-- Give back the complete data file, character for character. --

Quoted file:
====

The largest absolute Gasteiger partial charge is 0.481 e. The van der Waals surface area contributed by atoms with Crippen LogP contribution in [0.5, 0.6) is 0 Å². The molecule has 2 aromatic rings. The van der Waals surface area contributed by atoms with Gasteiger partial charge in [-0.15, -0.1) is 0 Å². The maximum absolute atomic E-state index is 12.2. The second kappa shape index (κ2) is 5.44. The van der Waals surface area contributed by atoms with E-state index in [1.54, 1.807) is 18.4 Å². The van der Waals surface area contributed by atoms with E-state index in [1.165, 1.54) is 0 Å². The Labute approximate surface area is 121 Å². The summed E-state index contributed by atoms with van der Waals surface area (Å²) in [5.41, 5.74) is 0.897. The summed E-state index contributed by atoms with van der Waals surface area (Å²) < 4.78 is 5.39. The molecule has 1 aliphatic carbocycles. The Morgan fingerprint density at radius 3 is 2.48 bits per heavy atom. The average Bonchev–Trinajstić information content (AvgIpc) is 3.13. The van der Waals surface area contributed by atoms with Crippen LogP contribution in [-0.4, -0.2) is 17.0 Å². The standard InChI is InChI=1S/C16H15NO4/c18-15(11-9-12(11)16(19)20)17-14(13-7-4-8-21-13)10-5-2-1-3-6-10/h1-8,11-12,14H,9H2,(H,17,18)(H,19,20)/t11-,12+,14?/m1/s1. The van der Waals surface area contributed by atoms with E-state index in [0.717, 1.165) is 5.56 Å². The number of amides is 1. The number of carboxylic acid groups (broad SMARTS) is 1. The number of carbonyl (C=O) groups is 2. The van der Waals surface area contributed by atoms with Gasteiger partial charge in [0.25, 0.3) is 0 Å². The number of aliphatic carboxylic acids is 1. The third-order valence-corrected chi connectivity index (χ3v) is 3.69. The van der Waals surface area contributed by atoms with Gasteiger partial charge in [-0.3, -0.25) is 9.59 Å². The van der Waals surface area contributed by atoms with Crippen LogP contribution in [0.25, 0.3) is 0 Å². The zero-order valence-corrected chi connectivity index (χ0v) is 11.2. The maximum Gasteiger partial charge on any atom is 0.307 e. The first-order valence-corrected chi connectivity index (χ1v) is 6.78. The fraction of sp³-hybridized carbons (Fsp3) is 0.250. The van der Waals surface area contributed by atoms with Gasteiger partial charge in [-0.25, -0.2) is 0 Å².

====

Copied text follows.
The largest absolute Gasteiger partial charge is 0.481 e. The van der Waals surface area contributed by atoms with Crippen LogP contribution in [0.5, 0.6) is 0 Å². The molecule has 2 aromatic rings. The van der Waals surface area contributed by atoms with Gasteiger partial charge in [-0.15, -0.1) is 0 Å². The maximum absolute atomic E-state index is 12.2. The second kappa shape index (κ2) is 5.44. The van der Waals surface area contributed by atoms with E-state index in [1.54, 1.807) is 18.4 Å². The van der Waals surface area contributed by atoms with E-state index in [1.165, 1.54) is 0 Å². The Labute approximate surface area is 121 Å². The summed E-state index contributed by atoms with van der Waals surface area (Å²) in [5.41, 5.74) is 0.897. The summed E-state index contributed by atoms with van der Waals surface area (Å²) < 4.78 is 5.39. The molecule has 1 aliphatic carbocycles. The Morgan fingerprint density at radius 3 is 2.48 bits per heavy atom. The average Bonchev–Trinajstić information content (AvgIpc) is 3.13. The van der Waals surface area contributed by atoms with Crippen LogP contribution in [-0.4, -0.2) is 17.0 Å². The standard InChI is InChI=1S/C16H15NO4/c18-15(11-9-12(11)16(19)20)17-14(13-7-4-8-21-13)10-5-2-1-3-6-10/h1-8,11-12,14H,9H2,(H,17,18)(H,19,20)/t11-,12+,14?/m1/s1. The van der Waals surface area contributed by atoms with E-state index in [0.717, 1.165) is 5.56 Å². The number of amides is 1. The number of carboxylic acid groups (broad SMARTS) is 1. The number of carbonyl (C=O) groups is 2. The van der Waals surface area contributed by atoms with Gasteiger partial charge in [0.25, 0.3) is 0 Å². The number of aliphatic carboxylic acids is 1. The third-order valence-corrected chi connectivity index (χ3v) is 3.69. The van der Waals surface area contributed by atoms with Gasteiger partial charge in [-0.3, -0.25) is 9.59 Å². The van der Waals surface area contributed by atoms with Crippen LogP contribution in [0.25, 0.3) is 0 Å². The zero-order valence-corrected chi connectivity index (χ0v) is 11.2. The maximum Gasteiger partial charge on any atom is 0.307 e. The first-order valence-corrected chi connectivity index (χ1v) is 6.78. The fraction of sp³-hybridized carbons (Fsp3) is 0.250. The van der Waals surface area contributed by atoms with Gasteiger partial charge in [-0.25, -0.2) is 0 Å².